On one of those shameless, schlocky TV-tabloid shows this week, they interviewed a real estate agent from Beverly Hills.
Her name, as I recall, was Bobbi, and she was 70 years old if she was a day.
Yet she drove a convertible. Her wardrobe looked like something out of Barbie and Skipper's closet. Her hair was blindingly blond. Her cheeks were stretched back like a pup tent. She appeared to have no chin.
Lady, I thought, you're old. Why are you still trying to fool people?
At the risk of being tacky, allow me to note that I had the same feeling over the past few days, watching the New York Giants and the Washington Redskins.
Man, you guys are old. What happened?
The Giants clearly were arresting Sunday in their 47-34 loss to the Philadelphia Eagles. Which is another way of saying that had they panted any harder while chasing the Eagles up and down the field, they would have all lapsed into cardiac arrest.
I saw a 31-year-old, once-around-the-block quarterback, Jeff Hostetler, subbing for a 37-year-old lots-around-the-block quarterback, Phil Simms, get knocked into Geritol Heaven.
I saw the once-bully Giants defense -- veteran names like Leonard Marshall, age 31, Pepper Johnson, 28, Perry Williams, 31, Steve DeOssie, 30, and Mark Collins, 28, -- give up four touchdowns and lose by 13 points to a quarterback having another routinely woeful day.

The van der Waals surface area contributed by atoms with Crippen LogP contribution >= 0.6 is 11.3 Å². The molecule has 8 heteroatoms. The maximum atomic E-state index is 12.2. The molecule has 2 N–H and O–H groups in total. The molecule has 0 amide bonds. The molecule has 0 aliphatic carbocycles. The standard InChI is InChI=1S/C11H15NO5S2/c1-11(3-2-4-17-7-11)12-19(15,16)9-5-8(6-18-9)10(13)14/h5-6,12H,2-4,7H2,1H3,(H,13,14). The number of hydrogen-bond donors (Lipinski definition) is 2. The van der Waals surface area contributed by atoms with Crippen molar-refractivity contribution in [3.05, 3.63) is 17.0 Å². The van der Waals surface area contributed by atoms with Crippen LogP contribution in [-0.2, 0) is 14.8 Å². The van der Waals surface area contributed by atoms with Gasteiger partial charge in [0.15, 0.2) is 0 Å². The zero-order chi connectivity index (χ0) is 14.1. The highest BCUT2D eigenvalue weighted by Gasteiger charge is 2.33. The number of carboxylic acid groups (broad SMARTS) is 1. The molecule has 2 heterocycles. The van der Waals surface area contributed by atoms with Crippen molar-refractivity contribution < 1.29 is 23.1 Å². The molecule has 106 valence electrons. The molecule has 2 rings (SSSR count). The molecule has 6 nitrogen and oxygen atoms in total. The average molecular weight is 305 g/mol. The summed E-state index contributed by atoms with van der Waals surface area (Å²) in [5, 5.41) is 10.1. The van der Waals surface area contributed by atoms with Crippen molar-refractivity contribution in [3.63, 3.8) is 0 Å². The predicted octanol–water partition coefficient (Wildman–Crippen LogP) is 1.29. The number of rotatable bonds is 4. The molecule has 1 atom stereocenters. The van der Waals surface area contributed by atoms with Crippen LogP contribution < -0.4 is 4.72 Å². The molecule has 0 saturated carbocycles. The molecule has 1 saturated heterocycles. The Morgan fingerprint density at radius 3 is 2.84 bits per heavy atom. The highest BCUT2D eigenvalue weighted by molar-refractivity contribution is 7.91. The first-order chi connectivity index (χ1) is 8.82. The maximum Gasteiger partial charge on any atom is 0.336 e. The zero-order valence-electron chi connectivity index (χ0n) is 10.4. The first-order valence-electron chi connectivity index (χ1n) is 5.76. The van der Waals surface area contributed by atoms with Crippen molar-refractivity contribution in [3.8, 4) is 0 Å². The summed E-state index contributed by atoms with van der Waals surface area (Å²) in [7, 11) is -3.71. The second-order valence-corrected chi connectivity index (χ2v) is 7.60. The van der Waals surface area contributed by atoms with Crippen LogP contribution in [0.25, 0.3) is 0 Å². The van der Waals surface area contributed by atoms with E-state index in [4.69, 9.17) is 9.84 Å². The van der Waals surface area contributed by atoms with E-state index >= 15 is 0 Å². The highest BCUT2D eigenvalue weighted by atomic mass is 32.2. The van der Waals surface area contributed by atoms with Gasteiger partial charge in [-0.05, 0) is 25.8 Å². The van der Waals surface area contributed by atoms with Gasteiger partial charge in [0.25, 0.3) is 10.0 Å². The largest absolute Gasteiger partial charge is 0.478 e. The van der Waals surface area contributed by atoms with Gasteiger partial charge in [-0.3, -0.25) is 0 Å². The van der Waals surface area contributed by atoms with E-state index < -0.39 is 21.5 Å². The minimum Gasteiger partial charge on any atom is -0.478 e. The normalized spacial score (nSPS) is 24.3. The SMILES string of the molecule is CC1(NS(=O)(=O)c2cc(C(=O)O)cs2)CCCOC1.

And then Monday night against New Orleans, there were the defending champion Redskins.
Defending champs? Nurse Ratchit, Nurse Ratchit, come quick.
The theme of the Saints' 20-3 victory had been preordained, it seems. Pre-game analyses centered on the wounded and battle-weary Washington, and how the New Orleans defense would show little mercy.
Bingo. But what was unforeseen was watching the normally glue-pot Saints offense take liberties with the Redskins pass defense. The yardage (142) didn't look like much, but it didn't include 68 yards in pass interference penalties. I've never seen a Redskins defense appear so staggered by an offense that clearly was only interested in getting the game over.
Some, granted, are hurt, but the Redskins still have Wilber Marshall, age 30, Monte Coleman, 35, Don Warren, 36, Joe Jacoby, 33, Charles Mann, 31, and Darrell Green, 32.
Against one of the NFL's most demanding defenses, the Redskins were either handing the ball to 30-year-old Earnest Byner or watching 30-year-old Mark Rypien launch passes high and wide.
Can a team get that old that quickly?
Cowboys fans know the answer to that.
When he was coach, Tom Landry often was ripped by a departing veteran for his cold-hearted dismissal. Landry would shrug and explain that this was the way that a winning team sustains itself. Youth must always be served.
And it worked, until injuries and drafting mistakes made the Cowboys' talent well run dry.
Watching the Giants and Redskins last weekend, I felt like I was watching some of those final Landry teams, trying to tread water while the rest of the pool swam by.
The last great Clint Murchison-era Cowboys team probably peaked on that Sunday in San Francisco, when Dwight Clark's catch denied them their Super Bowl destiny. Afterward came a long slide of aging and denying.
The problem in Washington and New York is that they're trying to recapture old glories with old plays run by ever-older players. Funny, too, how winning two Super Bowls can make even a 28-year-old seem older, less hungry.
Man, Giants and Redskins. What happened?